The present study revealed the following main findings: (I) Forces and moments acting at the knee joint during a unilateral STS movement are similar to those provoked by other ADLs. (II) Forces and moments acting at the knee joint as well as the subjectively perceived exertion increase with decreasing chair height. (II) Lower limb dominance has no effect on the knee joint load.

These results document the objective and subjective feasibility of the unilateral STS movement as well as the tenability of the arising loads for the musculoskeletal system and therefore its suitability as a motor test in the population under investigation. However, these results cannot be generalized to e.g. obese or older (> 65 years) populations. For these populations, further investigations are needed to quantify knee joint loads during the bi- and unilateral STS movement from various chair heights.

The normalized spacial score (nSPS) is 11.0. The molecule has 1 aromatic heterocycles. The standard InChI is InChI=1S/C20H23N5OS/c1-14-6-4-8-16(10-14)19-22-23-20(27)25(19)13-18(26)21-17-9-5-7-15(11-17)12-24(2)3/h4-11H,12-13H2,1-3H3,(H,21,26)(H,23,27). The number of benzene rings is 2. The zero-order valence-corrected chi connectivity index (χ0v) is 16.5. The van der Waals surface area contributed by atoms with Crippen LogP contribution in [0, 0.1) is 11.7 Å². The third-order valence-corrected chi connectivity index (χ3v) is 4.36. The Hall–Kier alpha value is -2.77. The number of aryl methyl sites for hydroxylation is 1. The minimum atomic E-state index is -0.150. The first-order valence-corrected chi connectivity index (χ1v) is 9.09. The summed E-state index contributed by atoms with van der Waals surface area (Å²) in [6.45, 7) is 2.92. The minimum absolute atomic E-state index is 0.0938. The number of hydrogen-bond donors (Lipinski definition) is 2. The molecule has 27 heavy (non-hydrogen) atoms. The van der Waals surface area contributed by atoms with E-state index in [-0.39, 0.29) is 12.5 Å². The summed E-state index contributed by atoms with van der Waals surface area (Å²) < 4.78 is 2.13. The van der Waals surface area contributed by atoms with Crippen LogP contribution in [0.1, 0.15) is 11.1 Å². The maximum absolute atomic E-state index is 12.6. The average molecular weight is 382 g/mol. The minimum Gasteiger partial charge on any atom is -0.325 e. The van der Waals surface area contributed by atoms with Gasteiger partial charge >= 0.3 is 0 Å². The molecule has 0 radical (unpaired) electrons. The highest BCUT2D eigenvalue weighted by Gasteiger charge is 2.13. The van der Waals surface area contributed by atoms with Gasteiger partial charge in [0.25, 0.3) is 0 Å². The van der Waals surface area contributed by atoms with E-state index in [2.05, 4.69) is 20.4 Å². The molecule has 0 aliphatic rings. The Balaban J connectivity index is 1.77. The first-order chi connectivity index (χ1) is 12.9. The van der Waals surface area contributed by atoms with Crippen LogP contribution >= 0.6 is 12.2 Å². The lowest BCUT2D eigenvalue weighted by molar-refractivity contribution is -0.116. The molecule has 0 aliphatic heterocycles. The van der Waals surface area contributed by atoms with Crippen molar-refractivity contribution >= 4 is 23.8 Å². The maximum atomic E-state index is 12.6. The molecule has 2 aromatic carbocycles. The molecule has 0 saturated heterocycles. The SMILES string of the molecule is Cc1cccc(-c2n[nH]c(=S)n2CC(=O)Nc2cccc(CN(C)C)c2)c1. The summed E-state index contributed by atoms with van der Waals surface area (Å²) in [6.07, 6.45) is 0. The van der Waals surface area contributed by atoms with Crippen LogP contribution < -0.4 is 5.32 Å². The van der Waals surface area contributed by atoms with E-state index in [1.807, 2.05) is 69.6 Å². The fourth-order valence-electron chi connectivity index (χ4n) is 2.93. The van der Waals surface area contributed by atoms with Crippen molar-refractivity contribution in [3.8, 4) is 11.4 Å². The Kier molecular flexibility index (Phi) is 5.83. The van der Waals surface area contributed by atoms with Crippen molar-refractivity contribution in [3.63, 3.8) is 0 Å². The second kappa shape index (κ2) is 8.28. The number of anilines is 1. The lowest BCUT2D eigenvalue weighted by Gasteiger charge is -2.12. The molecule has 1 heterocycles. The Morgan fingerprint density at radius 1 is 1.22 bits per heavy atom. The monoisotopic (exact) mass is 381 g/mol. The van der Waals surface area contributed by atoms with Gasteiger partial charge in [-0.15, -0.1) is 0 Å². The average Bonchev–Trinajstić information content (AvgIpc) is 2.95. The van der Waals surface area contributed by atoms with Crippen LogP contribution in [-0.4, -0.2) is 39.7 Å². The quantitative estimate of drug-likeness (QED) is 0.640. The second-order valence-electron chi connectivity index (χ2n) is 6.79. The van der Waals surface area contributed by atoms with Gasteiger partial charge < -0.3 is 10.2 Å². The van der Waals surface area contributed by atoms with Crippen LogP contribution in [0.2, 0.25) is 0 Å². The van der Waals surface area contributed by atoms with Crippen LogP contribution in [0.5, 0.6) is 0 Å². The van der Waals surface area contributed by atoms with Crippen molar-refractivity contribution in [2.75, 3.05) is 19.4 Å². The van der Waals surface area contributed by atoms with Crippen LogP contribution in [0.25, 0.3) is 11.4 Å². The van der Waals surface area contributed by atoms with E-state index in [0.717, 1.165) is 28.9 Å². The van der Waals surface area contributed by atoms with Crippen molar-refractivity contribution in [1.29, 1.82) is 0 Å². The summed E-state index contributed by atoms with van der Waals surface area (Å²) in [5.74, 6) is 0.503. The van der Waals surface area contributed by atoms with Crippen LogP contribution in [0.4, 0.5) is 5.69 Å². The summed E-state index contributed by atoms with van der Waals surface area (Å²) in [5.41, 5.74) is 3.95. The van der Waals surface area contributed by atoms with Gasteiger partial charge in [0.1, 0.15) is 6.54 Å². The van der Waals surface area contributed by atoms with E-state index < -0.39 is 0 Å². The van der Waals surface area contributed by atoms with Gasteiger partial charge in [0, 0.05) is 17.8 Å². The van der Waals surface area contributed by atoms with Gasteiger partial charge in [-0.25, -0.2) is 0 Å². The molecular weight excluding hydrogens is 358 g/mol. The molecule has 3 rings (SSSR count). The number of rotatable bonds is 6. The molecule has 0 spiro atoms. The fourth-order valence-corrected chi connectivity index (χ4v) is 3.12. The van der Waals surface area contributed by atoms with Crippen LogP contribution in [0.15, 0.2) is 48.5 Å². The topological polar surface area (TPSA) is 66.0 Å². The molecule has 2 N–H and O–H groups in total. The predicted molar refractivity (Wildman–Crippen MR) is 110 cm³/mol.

The study was approved by the Institutional Review Board.


No animals were used for this study. All humans research procedures performed in the current study were in accordance with the ethical standards of the institutional and/or national research committee and with the 1964 Helsinki declaration and its later amendments or comparable ethical standards.


All participants were informed about the protocol and gave their written informed consent before participating in the study.


The authors declare no conflict of interest, financial or otherwise.


We acknowledge support from Deutsche Forschungsgemeinschaft and Open Access Publishing Fund of Karlsruhe Institute of Technology. Additionally, we sincerely thank K. Franke and K. Wöhlken for their support during the data acquisition process.